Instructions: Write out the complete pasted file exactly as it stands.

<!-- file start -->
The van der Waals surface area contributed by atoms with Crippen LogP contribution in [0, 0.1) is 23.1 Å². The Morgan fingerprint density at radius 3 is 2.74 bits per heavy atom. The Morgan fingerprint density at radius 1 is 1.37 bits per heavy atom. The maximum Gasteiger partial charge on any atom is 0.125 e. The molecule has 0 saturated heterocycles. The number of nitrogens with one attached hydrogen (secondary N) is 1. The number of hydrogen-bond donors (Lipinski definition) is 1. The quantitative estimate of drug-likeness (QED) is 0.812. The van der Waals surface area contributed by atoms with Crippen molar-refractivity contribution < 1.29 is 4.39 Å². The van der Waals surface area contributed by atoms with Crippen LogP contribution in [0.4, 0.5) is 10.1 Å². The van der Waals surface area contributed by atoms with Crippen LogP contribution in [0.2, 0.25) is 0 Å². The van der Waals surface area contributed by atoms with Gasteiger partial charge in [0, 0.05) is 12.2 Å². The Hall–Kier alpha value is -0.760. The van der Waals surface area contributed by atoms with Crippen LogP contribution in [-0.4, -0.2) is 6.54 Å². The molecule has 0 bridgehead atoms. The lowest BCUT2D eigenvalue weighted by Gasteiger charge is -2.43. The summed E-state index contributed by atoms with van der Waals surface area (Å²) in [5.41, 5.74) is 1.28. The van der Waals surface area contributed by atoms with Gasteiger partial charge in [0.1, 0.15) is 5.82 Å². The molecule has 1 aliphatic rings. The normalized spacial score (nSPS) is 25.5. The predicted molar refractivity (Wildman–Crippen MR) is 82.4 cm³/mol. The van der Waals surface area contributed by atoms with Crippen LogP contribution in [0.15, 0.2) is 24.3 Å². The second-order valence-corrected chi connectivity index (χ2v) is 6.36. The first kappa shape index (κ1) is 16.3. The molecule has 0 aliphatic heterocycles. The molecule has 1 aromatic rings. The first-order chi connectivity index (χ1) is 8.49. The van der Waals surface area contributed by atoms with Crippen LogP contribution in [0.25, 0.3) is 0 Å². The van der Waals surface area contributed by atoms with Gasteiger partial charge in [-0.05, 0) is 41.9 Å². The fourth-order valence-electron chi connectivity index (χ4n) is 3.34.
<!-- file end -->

The van der Waals surface area contributed by atoms with Crippen LogP contribution in [0, 0.1) is 23.1 Å². The Morgan fingerprint density at radius 3 is 2.74 bits per heavy atom. The Morgan fingerprint density at radius 1 is 1.37 bits per heavy atom. The maximum Gasteiger partial charge on any atom is 0.125 e. The molecule has 0 saturated heterocycles. The number of nitrogens with one attached hydrogen (secondary N) is 1. The number of hydrogen-bond donors (Lipinski definition) is 1. The quantitative estimate of drug-likeness (QED) is 0.812. The van der Waals surface area contributed by atoms with Crippen molar-refractivity contribution < 1.29 is 4.39 Å². The van der Waals surface area contributed by atoms with Crippen LogP contribution in [0.4, 0.5) is 10.1 Å². The van der Waals surface area contributed by atoms with Crippen LogP contribution in [0.2, 0.25) is 0 Å². The van der Waals surface area contributed by atoms with Gasteiger partial charge in [0, 0.05) is 12.2 Å². The Hall–Kier alpha value is -0.760. The van der Waals surface area contributed by atoms with Crippen LogP contribution in [-0.4, -0.2) is 6.54 Å². The molecule has 0 bridgehead atoms. The lowest BCUT2D eigenvalue weighted by Gasteiger charge is -2.43. The summed E-state index contributed by atoms with van der Waals surface area (Å²) in [5.41, 5.74) is 1.28. The van der Waals surface area contributed by atoms with Gasteiger partial charge in [0.1, 0.15) is 5.82 Å². The molecule has 1 aliphatic rings. The normalized spacial score (nSPS) is 25.5. The predicted molar refractivity (Wildman–Crippen MR) is 82.4 cm³/mol. The van der Waals surface area contributed by atoms with Crippen LogP contribution in [0.15, 0.2) is 24.3 Å². The second-order valence-corrected chi connectivity index (χ2v) is 6.36. The first kappa shape index (κ1) is 16.3. The molecule has 0 aliphatic heterocycles. The molecule has 1 aromatic rings. The first-order chi connectivity index (χ1) is 8.49. The van der Waals surface area contributed by atoms with Crippen LogP contribution in [0.25, 0.3) is 0 Å². The van der Waals surface area contributed by atoms with Gasteiger partial charge in [-0.05, 0) is 41.9 Å². The fourth-order valence-electron chi connectivity index (χ4n) is 3.34.